You’re reading a post in the Hearts Undaunted series. In this series, we explore how to live free from overwhelming fear, anxiety, discouragement, insecurity, and worthlessness. Please click here to read other posts in this series.
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Boundaries define us. They define what is me and what is not me. A boundary shows me where I end and where someone else begins, leading me to a sense of ownership.
–Boundaries: When to Say Yes, How to Say No to Take Control of Your Life, by Drs. Henry Cloud and John Townsend
For this recovering people pleaser/conflict avoider, “boundaries” feels like a dirty word.
And ”ownership”? Ouch.
This book was nothing like I expected, so much more, and intensely unsettling.
My sister-in-law gave me this book (yes, I know how that sounds) upon her observation of my flailing through a difficult relationship. It nailed me in its opening pages.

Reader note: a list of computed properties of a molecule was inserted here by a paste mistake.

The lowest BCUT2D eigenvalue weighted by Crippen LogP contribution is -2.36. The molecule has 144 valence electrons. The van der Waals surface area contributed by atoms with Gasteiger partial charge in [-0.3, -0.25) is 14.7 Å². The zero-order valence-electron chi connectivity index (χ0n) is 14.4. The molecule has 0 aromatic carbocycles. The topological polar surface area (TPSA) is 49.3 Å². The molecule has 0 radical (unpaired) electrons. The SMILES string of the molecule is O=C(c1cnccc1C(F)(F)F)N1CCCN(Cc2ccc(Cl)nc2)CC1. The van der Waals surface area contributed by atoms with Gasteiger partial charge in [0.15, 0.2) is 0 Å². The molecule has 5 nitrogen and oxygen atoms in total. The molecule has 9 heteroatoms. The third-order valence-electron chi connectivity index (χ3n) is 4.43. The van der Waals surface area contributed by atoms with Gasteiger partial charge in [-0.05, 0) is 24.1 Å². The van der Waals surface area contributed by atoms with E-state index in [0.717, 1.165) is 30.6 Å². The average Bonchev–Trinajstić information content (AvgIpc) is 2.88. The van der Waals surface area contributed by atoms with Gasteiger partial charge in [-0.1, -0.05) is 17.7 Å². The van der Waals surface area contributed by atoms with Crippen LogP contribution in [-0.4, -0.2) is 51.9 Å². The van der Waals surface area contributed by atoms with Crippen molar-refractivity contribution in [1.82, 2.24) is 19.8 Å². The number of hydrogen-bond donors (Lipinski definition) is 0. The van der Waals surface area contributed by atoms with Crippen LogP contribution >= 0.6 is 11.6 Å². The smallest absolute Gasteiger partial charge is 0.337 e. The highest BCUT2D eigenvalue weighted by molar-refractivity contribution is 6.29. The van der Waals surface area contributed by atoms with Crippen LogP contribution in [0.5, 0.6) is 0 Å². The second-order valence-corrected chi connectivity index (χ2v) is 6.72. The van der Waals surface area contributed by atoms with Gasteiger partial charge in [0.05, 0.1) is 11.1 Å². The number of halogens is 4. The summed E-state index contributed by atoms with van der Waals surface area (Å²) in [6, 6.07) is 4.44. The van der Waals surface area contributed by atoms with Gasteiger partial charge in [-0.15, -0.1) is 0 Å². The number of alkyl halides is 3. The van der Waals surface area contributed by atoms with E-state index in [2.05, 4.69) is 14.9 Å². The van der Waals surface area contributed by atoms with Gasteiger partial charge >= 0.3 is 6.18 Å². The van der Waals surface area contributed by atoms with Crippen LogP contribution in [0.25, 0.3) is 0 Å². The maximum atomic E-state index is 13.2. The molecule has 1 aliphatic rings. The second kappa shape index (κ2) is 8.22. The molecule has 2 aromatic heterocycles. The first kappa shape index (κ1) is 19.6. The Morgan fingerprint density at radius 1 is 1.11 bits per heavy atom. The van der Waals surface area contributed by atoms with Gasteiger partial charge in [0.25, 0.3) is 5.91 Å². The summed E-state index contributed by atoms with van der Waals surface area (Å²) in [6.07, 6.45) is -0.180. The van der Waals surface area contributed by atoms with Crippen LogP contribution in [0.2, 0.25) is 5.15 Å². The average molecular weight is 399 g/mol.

The fictitious opening story about a miserable, boundary-less woman? Um, yes, coulda been me.
I realized some important things very quickly.
- The friend whose behavior I was stressing over? Way out of bounds!
- Both my “yes” and my “no” are wishy-washy.
- Identity-wise, I had not separated myself from my family of origin.
- Being molested by a family member in my childhood had obliterated both my understanding of the need to establish healthy boundaries and the expectation that people would respect my boundaries.
I’m going to focus this post on #4. I’ll let Joyce Meyer explain. Commenting on being abused by her father, she says:
It became my burden not to let my pain cause problems in my family. And as long as I kept this secret, I couldn’t get free from the pain of it. –Enjoying Everyday Life, May 2012
This blog space is for living in the light of Truth.
As difficult, and perhaps unsavory, a topic that sexual abuse may be, it is important to strip it of the shame, anxiety, fear, discouragement, feelings of worthlessness, and general suffering it inflicts by bringing it into the light.